References[edit]

  1. ^ "Christendom Begins New Academic Year with Record Enrollment – Christendom College". Retrieved 25 March 2017.
  2. ^ "Financial Aid". Christendom College. Retrieved 25 March 2017.
  3. ^ a b c The Founding, the Building, and the Glory of Christendom College Archived February 17, 2007, at the Wayback Machine. by Warren H. Carroll (2002).
  4. ^ a b c d e "A History of Christendom College | Christendom College". Christendom College. Retrieved 2018-04-11.
  5. ^ "About Federal Funding | Christendom College". Christendom College. Retrieved 2018-04-12.
  6. ^ http://www.catholicsocialscientists.org/CSSR/Archival/1997/1997_323.pdf
  7. ^ "Archived copy". Archived from the original on 2011-07-26. Retrieved 2011-05-25.
  8. ^ Weaver, Mary Jo (1995). Being Right: Conservative Catholics in America. Bloomington: Indiana University Press. pp. 312–313. ISBN 0-253-20999-4.
  9. ^ a b "A History of Christendom College | Christendom College". Christendom College. Retrieved 2018-07-30.
  10. ^ "Rankings & Endorsements | Christendom College". Christendom College. Retrieved 2018-04-11.
  11. ^ "A Catholic university providing undergraduate and graduate degrees in a vibrantly Catholic environment | Franciscan University of Steubenville". www.franciscan.edu. Retrieved 30 July 2018.
  12. ^ "Home - Ave Maria University". Ave Maria University. Retrieved 30 July 2018.
  13. ^ a b c "A History of Christendom College | Christendom College". Christendom College. Retrieved 30 July 2018.
  14. ^ [Jan_Pieter_Schotte "Jan Pieter Schotte"] Check |url= value (help). Wikipedia. 6 September 2017. Retrieved 30 July 2018.
  15. ^ "A History of Christendom College | Christendom College". Christendom College. Retrieved 30 July 2018.
  16. ^ "Undergraduate Faculty | Christendom College". Christendom College. Retrieved 30 July 2018.
  17. ^ "Quick Facts at a Glance | Christendom College". Christendom College. Retrieved 2018-04-11.
  18. ^ Chiaramonte, Perry (2015-09-22). "White House 'College Scorecard' shuts out conservative schools". Fox News. Retrieved 2018-04-12.
  19. ^ "A Call To Greatness". Christendom College. Retrieved 9 November 2016.
  20. ^ "Are women safe in Christendom's bubble? Part I". SIMCHA FISHER. 2018-01-16. Retrieved 2018-03-02.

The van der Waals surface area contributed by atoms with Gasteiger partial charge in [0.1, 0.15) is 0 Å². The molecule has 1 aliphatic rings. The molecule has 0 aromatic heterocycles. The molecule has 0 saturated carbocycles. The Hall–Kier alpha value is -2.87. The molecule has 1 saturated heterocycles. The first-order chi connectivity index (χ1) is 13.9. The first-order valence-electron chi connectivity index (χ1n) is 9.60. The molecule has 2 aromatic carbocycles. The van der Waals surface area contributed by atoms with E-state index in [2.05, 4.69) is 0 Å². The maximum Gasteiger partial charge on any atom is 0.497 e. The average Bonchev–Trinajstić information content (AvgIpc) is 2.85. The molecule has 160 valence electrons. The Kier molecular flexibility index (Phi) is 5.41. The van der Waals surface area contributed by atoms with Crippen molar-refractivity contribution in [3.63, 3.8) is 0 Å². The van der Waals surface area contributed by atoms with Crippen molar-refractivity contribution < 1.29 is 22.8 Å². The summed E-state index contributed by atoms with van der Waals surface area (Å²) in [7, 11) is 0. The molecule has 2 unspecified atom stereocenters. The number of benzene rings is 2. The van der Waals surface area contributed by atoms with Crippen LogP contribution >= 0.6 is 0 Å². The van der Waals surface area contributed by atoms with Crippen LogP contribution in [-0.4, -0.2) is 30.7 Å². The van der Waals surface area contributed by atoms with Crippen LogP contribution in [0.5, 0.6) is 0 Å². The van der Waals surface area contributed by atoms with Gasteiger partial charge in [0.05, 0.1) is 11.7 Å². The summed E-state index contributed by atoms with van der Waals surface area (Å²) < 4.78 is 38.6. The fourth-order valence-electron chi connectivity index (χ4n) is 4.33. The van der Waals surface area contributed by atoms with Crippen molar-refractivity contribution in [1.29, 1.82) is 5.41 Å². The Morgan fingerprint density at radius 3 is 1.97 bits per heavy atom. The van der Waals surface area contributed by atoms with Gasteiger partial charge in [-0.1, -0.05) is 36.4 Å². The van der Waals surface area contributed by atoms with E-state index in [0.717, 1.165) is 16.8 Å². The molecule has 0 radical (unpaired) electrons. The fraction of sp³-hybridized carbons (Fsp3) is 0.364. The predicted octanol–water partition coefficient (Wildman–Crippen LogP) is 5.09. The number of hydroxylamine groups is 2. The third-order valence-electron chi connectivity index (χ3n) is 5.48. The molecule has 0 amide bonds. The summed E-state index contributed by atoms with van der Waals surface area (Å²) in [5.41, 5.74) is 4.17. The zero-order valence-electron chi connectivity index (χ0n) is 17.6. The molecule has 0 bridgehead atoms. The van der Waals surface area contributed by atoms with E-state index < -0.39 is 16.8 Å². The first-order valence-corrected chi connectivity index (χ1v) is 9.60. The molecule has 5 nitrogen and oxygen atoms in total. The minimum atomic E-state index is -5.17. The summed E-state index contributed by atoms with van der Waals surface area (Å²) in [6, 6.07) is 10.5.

21. ^ ""WE WILL DO BETTER," CHRISTENDOM COLLEGE EXTENDS SUPPORT TO VICTIMS OF SEXUAL ASSAULT AND HARASSMENT | Christendom College". Christendom College. 2018-01-24. Retrieved 2018-03-02.
  22. ^ Olmstead, Kevin (February 1, 2018). "Christendom: 'We will do better'". The Winchester Star. Retrieved March 17, 2018.
  23. ^ "FAQs | Sexual Misconduct | Christendom College". www.christendom.edu.
  24. ^ "As alumni claim sexual assault is mishandled, Christendom College vows to improve". Catholic News Agency. Retrieved 2018-03-02.
  25. ^ "Christendom College alumni call for Title IX response to sexual assaults". National Catholic Reporter. 2018-03-23. Retrieved 2018-03-26.
  26. ^ "Kiplinger's Best College Values". www.kiplinger.com. Retrieved 2018-04-12.
  27. ^ "Kiplinger's Best College Values". www.kiplinger.com. Retrieved 2018-04-12.
  28. ^ "Newsmax's 40 Best Colleges for Conservative Values". Newsmax. Retrieved 2018-04-12.
  29. ^ "Rankings & Endorsements | Christendom College". Christendom College. Retrieved 2018-04-12.
  30. ^ a b c d e f g h i j k l m n o p q r s Welcome to Christendom College (PDF). Christendom College. 2016. Retrieved 12 May 2017.
  31. ^ "Christendom Athletics". Christendom College Athletics. Retrieved 21 April 2017.
  32. ^ Anker, Brett (6 June 2017). "Christendom College Claims NSCRO 7s Title". www.rugbytoday.com. Retrieved 3 August 2018.
  33. ^ "Christendom rugby wins school's first national championship | News, Sports, Jobs - The Northern Virginia Daily". www.nvdaily.com. Retrieved 3 August 2018.
  34. ^ a b "College Students Join Bishop in Prayerfully Protesting Abortion – Christendom College". Retrieved 2017-05-09.
  35. ^ "Christendom Students to Hold Largest Pro-Life Protest at Planned Parenthood Clinic in DC – Christendom College". Retrieved 2017-05-09.
  36. ^ "Second Planned Parenthood Clinic Protested by Christendom College Closes Down – Christendom College". Retrieved 2017-05-09.
  37. ^ "All Clear After Bomb Threat Forces F.C. Building Evacuated 2 Times Thursday". Falls Church News-Press Online. 2017-04-27. Retrieved 2017-05-05.

External links[edit]